Zein Obagi Jr. paid a filing fee to get on Tuesday's primary ballot, joined his competitors at a few candidate forums and has been appearing "here and there and sharing what thoughts I can" during the campaign season.
But the 30-year-old attorney has no illusions about his prospects.
"I don't have any expectation" of advancing to the November election, Obagi said in a recent interview.
The West Los Angeles resident is one of scores of political hopefuls who have jumped into big races alongside better known, more experienced and better funded candidates.
Most have worked hard in their uphill battles to get voters' attention — attending neighbors' coffee klatches, knocking on doors and pinning fragile hopes on websites, Facebook and YouTube videos.
Why risk public indifference and election day humiliation?
Some feel passionate about issues they feel are going unaddressed. Some want to help their party by carrying its standard in a long-odds race. More than a few may be driven by vanity and a belief they can offer what others can't.
Then there is the YOLO (you only live once) factor:
"Some run for the sheer adventure of it," said Claremont McKenna political science professor John J. Pitney Jr., a former Republican Party official. "Maybe you won't win, but some day you can tell your grandkids that you ran for Congress."
Many don't realize the difficulty of campaigning, and some believe they can defy the odds.
"Hope springs eternal in the political breast," said longtime Democratic strategist Darry Sragow, and "every once in a while, the unexpected happens."
Former Malibu Mayor Pamela Conley Ulich, 47, readily acknowledges she doesn't have the major campaign money or big-name endorsements bestowed on three of her seven rivals for a seat on the nonpartisan Los Angeles County Board of Supervisors.
But the self-described attorney/educator/mother said her campaign, dubbed Team Love, has a winning formula for reaching voters: "our phones, our feet, Facebook and tweets."
Money in politics is the problem, she says — a corrupting influence that the wealthy use "to drown out other voices."
She sees her campaign, inspired by a neighbor, as the antidote.
"We want to show there is no barrier; anyone can run, anyone can participate.
"David did not beat Goliath with money," Conley Ulich said. Then she added, with no trace of wistfulness, "You just don't know what is going to happen on Tuesday."
Computer scientist/engineer Jeffrey H. Drobman said his two tries for county supervisor about a quarter-century ago taught him a valuable lesson: Running for office is a way to "get my ideas out there."
Those efforts led to a leadership post with a local Democratic club and a membership in an engineering association.
This year, as an underdog candidate for California secretary of state, he is pushing for online voting and other technological changes that most agree the office has been slow to adopt.
Drobman, 65, said he has talked about his proposals with the two candidates he expects to advance to the fall election: Republican Pete Peterson and Democrat Alex Padilla.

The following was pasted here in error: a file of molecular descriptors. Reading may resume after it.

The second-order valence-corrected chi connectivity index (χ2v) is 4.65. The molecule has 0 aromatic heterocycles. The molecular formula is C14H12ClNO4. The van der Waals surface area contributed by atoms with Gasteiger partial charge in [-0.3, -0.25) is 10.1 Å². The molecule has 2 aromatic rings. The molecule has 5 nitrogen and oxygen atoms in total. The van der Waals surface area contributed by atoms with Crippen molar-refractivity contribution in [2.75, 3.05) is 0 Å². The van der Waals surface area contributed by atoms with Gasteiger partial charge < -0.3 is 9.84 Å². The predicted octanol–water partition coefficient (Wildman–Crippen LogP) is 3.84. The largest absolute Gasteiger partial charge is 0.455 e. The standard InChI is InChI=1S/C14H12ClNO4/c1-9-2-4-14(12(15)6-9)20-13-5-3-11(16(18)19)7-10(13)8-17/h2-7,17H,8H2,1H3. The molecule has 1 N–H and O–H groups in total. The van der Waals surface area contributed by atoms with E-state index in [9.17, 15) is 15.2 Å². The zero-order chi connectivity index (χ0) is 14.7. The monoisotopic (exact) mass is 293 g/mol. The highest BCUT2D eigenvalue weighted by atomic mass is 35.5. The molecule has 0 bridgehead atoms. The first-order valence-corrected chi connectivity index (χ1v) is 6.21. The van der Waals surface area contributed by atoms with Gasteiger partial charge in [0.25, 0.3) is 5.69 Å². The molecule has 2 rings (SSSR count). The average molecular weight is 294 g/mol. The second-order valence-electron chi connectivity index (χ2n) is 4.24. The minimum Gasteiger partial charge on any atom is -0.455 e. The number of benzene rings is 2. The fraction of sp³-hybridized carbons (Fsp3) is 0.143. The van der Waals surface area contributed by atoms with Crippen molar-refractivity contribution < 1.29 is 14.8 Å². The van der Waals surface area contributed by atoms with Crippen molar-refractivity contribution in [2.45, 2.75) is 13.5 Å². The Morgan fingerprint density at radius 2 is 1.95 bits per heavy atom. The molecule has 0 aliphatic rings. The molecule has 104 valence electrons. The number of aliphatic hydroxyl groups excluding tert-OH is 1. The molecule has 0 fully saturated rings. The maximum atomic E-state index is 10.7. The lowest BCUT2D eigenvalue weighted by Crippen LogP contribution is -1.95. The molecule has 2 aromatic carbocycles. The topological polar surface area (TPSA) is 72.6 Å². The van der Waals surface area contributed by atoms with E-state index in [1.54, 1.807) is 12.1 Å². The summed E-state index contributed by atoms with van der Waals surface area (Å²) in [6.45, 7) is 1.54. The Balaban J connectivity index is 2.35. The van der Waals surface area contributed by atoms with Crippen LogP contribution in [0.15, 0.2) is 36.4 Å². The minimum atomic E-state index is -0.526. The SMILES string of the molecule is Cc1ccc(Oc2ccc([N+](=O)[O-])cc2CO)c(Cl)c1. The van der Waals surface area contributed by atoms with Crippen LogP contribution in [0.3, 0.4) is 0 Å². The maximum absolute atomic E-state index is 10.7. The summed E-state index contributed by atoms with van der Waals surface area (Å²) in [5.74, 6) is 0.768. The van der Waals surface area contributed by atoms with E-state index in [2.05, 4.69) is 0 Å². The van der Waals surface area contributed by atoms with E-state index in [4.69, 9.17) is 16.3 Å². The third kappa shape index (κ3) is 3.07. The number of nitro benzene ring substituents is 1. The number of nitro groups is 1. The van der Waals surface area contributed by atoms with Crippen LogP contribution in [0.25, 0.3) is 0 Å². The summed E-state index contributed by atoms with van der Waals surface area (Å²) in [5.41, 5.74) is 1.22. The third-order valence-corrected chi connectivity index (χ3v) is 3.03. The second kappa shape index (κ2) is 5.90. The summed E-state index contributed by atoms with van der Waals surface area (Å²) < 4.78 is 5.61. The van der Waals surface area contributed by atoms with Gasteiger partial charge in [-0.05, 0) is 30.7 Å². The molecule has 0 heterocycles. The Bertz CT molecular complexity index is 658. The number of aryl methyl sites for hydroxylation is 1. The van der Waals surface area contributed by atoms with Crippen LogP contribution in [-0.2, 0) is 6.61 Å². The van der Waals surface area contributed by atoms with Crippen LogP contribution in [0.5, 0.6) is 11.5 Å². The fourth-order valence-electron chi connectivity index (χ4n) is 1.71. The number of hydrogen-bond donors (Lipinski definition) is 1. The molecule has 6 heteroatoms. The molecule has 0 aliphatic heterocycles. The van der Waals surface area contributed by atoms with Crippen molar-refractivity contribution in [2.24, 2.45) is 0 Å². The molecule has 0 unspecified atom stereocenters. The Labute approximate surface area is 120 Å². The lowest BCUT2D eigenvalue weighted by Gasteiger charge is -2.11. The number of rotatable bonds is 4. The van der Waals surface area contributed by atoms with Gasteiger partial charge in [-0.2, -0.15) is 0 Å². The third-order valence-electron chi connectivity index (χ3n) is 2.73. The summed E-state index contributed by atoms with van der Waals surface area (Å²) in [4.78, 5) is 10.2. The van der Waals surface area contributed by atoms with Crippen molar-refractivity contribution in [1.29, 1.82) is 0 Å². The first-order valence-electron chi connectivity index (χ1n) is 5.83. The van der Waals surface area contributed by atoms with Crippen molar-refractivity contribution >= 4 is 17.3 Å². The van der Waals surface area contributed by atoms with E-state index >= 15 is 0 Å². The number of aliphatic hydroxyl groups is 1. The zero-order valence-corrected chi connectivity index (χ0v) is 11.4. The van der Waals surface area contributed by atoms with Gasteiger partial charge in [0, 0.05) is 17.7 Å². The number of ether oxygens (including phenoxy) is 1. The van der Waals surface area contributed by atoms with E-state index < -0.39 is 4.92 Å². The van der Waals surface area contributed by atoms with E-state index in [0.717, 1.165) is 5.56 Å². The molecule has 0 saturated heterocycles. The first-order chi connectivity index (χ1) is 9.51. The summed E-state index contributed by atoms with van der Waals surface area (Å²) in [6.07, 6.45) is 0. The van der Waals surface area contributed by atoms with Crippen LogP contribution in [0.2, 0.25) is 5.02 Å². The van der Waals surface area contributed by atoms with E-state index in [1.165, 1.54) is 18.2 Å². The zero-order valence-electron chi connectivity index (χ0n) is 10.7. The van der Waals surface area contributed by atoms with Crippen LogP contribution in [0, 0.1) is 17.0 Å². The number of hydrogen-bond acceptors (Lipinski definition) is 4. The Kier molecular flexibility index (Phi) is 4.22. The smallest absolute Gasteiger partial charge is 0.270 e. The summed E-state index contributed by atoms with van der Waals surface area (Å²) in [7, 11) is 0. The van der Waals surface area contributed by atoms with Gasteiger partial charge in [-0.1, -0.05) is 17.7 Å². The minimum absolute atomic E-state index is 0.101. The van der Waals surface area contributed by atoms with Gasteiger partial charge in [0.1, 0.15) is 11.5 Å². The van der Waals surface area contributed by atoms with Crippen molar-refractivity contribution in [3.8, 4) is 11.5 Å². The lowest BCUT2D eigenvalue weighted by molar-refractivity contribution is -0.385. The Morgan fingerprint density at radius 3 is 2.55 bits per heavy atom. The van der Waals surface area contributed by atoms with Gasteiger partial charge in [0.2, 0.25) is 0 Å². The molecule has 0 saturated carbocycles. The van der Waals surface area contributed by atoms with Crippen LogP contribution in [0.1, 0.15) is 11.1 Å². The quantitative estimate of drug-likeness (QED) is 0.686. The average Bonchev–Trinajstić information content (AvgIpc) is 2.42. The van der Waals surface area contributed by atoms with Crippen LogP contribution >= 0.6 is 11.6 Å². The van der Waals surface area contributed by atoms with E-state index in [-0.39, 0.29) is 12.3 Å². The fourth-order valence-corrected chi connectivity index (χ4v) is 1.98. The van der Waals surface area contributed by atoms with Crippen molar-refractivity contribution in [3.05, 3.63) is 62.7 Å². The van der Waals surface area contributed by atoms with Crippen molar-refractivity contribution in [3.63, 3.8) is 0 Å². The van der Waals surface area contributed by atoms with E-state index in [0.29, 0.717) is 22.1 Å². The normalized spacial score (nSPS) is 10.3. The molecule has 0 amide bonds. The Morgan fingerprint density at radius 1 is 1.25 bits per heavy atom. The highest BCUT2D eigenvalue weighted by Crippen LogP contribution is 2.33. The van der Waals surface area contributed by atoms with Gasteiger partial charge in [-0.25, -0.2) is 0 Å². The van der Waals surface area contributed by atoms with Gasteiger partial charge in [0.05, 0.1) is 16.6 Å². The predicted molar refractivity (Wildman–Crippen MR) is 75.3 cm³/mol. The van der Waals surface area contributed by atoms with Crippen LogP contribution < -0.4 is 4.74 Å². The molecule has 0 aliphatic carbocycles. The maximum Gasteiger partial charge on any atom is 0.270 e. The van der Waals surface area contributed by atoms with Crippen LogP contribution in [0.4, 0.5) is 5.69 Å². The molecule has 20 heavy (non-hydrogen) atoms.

Under California's primary system, only the first- and second-place finishers, regardless of party, can run in the general election.
"They liked my ideas," Drobman said, "so hopefully I will have more access to the secretary of state" after the election.
Obagi, running in the super-crowded (18 on the ballot, plus a write-in candidate) race to succeed retiring Rep. Henry A. Waxman (D-Beverly Hills) said he campaigned hard for the same seat two years ago. He finished second-to-last in that eight-candidate primary, with 1.8% of the vote.
But he said both races have helped him lay the groundwork for a future run by allowing him to build name recognition and hone his campaign skills.
Just don't expect to find him campaigning in these final days before the election. He's in Ohio, attending a friend's wedding.
In fact, Obagi said, he hasn't tried as hard this time because he decided to shoulder most of the work of running his Beverly Hills law firm, Obagi & Stodder, so the firm's other namesake, Seth Stodder, could devote more time to his campaign for a South Bay/Westside state Senate seat.
Stodder is the only no-party candidate on a ballot with seven Democrats, so Obagi figures his law partner has a decent shot at winning a place on the fall ballot, despite running against candidates with higher name recognition.
Name recognition is probably not the problem for Cindy Sheehan, 56.
Except for Jerry Brown, Sheehan, who gained international attention as an antiwar activist after her son Casey died in Iraq, is arguably the best known of any of the 15 candidates on the ballot for governor.
She's written books, has a weekly podcast, delivered countless speeches and once famously carried out her protest at a makeshift camp outside then-President George W. Bush's Texas ranch.
She ran for Congress twice against former House Speaker Nancy Pelosi (D-San Francisco) and was the Peace and Freedom Party's nominee for vice president in 2012.
The party is helping her shoestring-budget run for governor now. It paid part of her filing fee, but she's pretty much on her own as she travels from her Vacaville home to campaign events around the state. She doesn't have a car, so she counts on friends for rides or uses campaign money to pay airfare.
Sheehan said she's running because she feels there is "an increasing consolidation of political power in the Democratic and Republican machines in California and all over the nation."
She wants to get more people "engaged in the political process" to reverse the state's dismal election turnout rates.
"I want people to know they don't have to vote for the lesser of two evils, that there are alternatives," Sheehan said.
Like Obagi, she doesn't expect to reach the November ballot but said she has found "a lot of people who have told me they're voting for me."
"It gives me hope," Sheehan said with a small laugh, "that I won't come in 15th."